Thursday, May 19, 2011

Exploring new territory? Anyone?

When I started this blog almost a year ago I envisioned using it to explore. One hope was that it would be a good place for me to experiment with ways to create art in new mediums and for new purposes, outside the realm of children's publishing. You may have noticed there have been no new posts here for a long time. That's because I've been exploring.

A wonderful friend of mine recently built a house. This friend has 4 sweet daughters. The oldest one still living at home is 13. Her name is Anastasia. In the new house Anastasia's closet door is quite interesting. It's meant to look like an armoire so the frame is built out a few inches from the wall and topped with a carved molding. My friend asked if I would paint this "armoire" for her daughter. The only request from Anastasia was to include the Eiffel Tower somewhere in the design. She had recently visited Paris you see.

My first sketches were small. Meant to give my clients a look at my basic design, as well as a choice of color plans. After all that was decided I did the larger sketch you see here. It's done to scale, about 1/3 the size of the door with much more detail.

During this early design process we had all decided that the outer frame of the door and most of the frame or molding would be done in a faux wood treatment. Martha Stewart acrylic house paint was my choice for the entire project. MS paints come in many great colors and I could buy small 8 oz. jars of every color I needed for just $2.50 each at Home Depot! Perfect.

Next I spent some time in Anastasia's room with the Martha Stewart color sample sheet. I needed two colors for the "wood". A lighter color for the background, a darker one for the grain, and I wanted them to be in the same color family as the real wood in the space. Then I found MS colors to match and/or compliment Anastasia's chosen wall color and the colors in the bedding she would be using. Home Depot also sells a MS faux finish kit with lots of tools and detailed instructions. I bought 14 colors of paint and two, 2' x 2' pieces of drywall to practice on. After a little trial and error using one of the MS brushes and an ancient chunk of natural sponge, this is the wood finish I came up with.

The door was then moved to my studio where we laid it out horizontally on some boxes at about table height. After completing the areas with the "wood" finish, I covered all those areas with tape and painted the thin salmon border and the light celadon green border in each section. (FYI, a lot of painter's tape is involved in a project like this!!) I could now stand the door up vertically and begin transferring my drawings to the door. My methods are so lo tech.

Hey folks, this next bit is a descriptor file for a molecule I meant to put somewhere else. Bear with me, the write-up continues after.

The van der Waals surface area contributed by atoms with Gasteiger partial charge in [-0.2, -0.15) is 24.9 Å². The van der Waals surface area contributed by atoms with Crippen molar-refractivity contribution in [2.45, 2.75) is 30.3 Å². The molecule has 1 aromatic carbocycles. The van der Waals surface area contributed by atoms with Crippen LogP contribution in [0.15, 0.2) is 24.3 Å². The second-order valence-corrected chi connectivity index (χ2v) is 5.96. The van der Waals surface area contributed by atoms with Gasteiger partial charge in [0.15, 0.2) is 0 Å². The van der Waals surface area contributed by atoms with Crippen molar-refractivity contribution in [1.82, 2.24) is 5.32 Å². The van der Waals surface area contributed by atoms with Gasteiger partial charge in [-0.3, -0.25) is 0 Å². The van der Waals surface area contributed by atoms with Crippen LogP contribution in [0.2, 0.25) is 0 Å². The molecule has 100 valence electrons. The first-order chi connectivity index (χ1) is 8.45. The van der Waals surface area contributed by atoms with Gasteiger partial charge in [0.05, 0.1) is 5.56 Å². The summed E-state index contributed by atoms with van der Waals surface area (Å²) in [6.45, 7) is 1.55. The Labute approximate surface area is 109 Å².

The vertical position was better to see if my proportions and scale were working and adjust if necessary. Then my husband and I carefully laid the door back down on the boxes so I could continue painting. With the door in this position I found I could sit in my rolling desk chair and scoot around the whole thing to paint. Very comfortable.

Here are two close shots of finished areas.

When the front and sides of the door were finished we took it back to the house where it would live. There I spent most of the next 2 weeks painting the frame and carved molding. When the door was hung I came back to paint the inside of the door and clean up a few dribbles on the surrounding wall. Here is the finished armoire!

Everyone at Anastasia's house is happy with the finished product, and I am too! Painting to illustrate books for children is still my first love. I hope to do more of that. In the meantime, painting for children OR adults on furniture or walls is another way I can earn a living with my art. And I enjoy it very much. There is a lot I need to learn but I'm excited about this new direction.

My next commission is already in! Waiting patiently in my studio is a lovely old rocking chair on which my client would like to see a sleeping calico cat painted on the seat and a favorite family quotation across the back! More on that as I go along. Thanks for checking in! All comments and suggestions welcome.